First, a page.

Justice eyes Woodward FBI probe
Reformer Staff

BRATTLEBORO -- Part of an FBI investigation into the shooting death of Robert Woodward has been completed and is under review by the Justice Department, but the probe continues to delay a civil suit filed by Woodward's family, and a federal judge wants to know more.

U.S. District Court Judge J. Garvan Murtha last week ordered William Ellis, defense attorney for the Town of Brattleboro and Brattleboro Police Officers Marshall Holbrook and Terrance Parker, to determine the status of the investigation by the Civil Rights Division of the Department of Justice and report his findings by Dec. 20.

"The court is concerned that the process of the civil suit before this court is being delayed by the investigation by the Department of Justice and seeks information as to the length of time the department will take to complete its investigation," Murtha wrote in a Nov. 22 order.

Woodward, 37, was fatally shot by Parker and Holbrook in the All Souls Unitarian-Universalist Church in West Brattleboro on Dec. 2, 2001. Vermont Attorney General William Sorrell in April exonerated the police officers of any wrongdoing after a lengthy investigation that largely focused on technical details of the incident.

But Woodward's family is pursuing a wrongful death civil suit against the town of Brattleboro and the two officers. The suit alleges the town failed to adequately train and supervise Holbrook and Parker. It further charges the two officers with "unconstitutional use of unreasonable force" and negligence in shooting Woodward seven times, including once in the back.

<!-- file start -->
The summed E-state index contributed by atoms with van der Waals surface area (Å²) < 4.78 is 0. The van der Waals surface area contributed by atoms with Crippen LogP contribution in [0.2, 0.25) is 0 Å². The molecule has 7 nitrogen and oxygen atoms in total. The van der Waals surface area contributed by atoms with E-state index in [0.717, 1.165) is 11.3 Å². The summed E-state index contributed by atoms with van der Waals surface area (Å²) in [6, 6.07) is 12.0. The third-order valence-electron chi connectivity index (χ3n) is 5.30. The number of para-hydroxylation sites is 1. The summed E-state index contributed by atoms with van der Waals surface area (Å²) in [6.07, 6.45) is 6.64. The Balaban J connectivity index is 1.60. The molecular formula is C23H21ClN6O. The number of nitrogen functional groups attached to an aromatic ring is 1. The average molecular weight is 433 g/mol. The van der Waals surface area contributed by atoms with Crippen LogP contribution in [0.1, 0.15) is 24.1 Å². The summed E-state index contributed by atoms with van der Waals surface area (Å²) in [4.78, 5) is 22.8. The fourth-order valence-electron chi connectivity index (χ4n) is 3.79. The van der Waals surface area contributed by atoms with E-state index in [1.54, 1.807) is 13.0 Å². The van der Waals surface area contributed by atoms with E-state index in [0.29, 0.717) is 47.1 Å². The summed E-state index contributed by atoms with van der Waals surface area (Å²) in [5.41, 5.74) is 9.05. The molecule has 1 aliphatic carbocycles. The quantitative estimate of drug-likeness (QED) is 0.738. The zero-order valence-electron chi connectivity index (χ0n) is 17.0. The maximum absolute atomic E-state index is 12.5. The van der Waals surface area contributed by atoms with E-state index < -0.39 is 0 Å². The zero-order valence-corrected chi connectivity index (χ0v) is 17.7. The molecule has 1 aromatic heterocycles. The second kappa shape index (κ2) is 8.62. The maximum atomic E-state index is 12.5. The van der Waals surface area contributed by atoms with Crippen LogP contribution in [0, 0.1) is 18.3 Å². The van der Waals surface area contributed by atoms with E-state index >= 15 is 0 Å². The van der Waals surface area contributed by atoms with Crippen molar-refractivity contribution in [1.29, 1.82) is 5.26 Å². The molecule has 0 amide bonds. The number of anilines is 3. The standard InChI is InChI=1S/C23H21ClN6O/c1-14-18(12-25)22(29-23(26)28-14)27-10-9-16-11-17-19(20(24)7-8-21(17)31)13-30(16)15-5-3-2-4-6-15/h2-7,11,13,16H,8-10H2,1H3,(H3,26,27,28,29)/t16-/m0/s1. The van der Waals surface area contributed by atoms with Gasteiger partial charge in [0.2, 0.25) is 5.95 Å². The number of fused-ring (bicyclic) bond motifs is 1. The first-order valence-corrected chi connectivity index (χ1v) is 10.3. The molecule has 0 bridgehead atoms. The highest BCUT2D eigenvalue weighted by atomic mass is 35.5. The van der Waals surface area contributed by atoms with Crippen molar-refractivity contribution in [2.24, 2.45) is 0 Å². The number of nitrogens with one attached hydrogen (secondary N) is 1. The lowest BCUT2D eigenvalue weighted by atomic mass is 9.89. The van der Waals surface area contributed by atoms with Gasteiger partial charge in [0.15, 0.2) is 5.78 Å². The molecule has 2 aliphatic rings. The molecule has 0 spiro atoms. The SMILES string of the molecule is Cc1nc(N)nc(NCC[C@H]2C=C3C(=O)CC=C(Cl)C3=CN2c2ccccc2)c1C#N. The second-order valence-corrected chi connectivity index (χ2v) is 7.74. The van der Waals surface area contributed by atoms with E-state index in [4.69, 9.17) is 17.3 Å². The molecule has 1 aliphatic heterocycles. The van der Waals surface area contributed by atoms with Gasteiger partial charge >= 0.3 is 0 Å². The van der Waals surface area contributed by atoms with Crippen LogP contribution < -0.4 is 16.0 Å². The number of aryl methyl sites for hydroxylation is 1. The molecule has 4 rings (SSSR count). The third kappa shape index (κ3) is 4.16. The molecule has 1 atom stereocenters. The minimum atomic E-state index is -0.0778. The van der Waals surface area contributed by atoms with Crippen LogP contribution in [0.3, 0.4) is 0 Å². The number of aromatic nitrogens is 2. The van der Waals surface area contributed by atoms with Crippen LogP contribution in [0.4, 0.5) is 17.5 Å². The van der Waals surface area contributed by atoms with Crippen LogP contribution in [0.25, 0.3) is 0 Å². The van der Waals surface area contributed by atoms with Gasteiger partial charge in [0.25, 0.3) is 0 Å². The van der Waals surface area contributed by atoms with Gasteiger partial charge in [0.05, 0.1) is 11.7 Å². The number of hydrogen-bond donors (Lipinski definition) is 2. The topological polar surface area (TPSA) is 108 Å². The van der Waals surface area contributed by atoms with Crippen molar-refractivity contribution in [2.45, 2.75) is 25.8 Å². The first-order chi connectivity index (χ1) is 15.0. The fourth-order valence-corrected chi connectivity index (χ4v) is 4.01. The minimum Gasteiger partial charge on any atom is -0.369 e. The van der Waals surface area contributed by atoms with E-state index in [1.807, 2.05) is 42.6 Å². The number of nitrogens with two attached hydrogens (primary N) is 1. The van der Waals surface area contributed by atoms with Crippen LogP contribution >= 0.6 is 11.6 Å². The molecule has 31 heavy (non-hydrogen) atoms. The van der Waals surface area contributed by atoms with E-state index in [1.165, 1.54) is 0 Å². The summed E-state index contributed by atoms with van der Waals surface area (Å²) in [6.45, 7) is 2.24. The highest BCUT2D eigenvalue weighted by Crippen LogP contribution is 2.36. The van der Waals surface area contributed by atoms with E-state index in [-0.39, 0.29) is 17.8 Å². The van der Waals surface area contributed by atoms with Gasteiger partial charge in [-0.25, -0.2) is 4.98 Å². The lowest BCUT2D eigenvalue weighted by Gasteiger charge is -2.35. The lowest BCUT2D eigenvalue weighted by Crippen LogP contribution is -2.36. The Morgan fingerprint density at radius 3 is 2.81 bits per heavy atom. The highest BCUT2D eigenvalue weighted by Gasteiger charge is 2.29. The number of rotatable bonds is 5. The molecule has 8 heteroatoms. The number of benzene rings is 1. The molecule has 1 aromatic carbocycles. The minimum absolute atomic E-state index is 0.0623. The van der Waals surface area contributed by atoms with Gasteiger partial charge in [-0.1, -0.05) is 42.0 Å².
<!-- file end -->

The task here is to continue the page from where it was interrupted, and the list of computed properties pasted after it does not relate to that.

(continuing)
In July, the Department of Justice unexpectedly opened an investigation into whether Woodward's federal civil rights had been violated. Justice spokes-man Casey Stavropoulos said the investigation was being conducted with the FBI.

John Kavanagh, FBI supervisor for Vermont, said this week that his office had completed the preliminary investigation and the information was forwarded to the Department of Justice "over six weeks ago."

Kavanagh said because state police and the attorney generals already had conducted research, the FBI used the material gathered by those agencies rather than re-interviewing witnesses.

If the Department of Justice orders a full-blown investigation, the FBI will "reinvent the wheel," Kavanagh said -- interviewing witnesses and gathering its own data.

Stavropoulos said the Woodward case was still classified as an ongoing matter, and is under review by Justice Department attorneys.

"It's an open, ongoing investigation by the Civil Rights Division," she said.

The FBI investigation is linked to the civil suit filed by Woodward's family. On Aug. 26, a motion to extend the discovery schedule was submitted to U.S. District Court, signed by Ellis, as well as by attorneys Thomas Costello and Joel Faxon of Bridgeport, Conn. Both Costello and Faxon represent the Woodward family.

In the motion, both parties asked for postponement of depositions of the defendants and the disclosure of experts until the Justice Department and the FBI conclude their investigation into the shooting.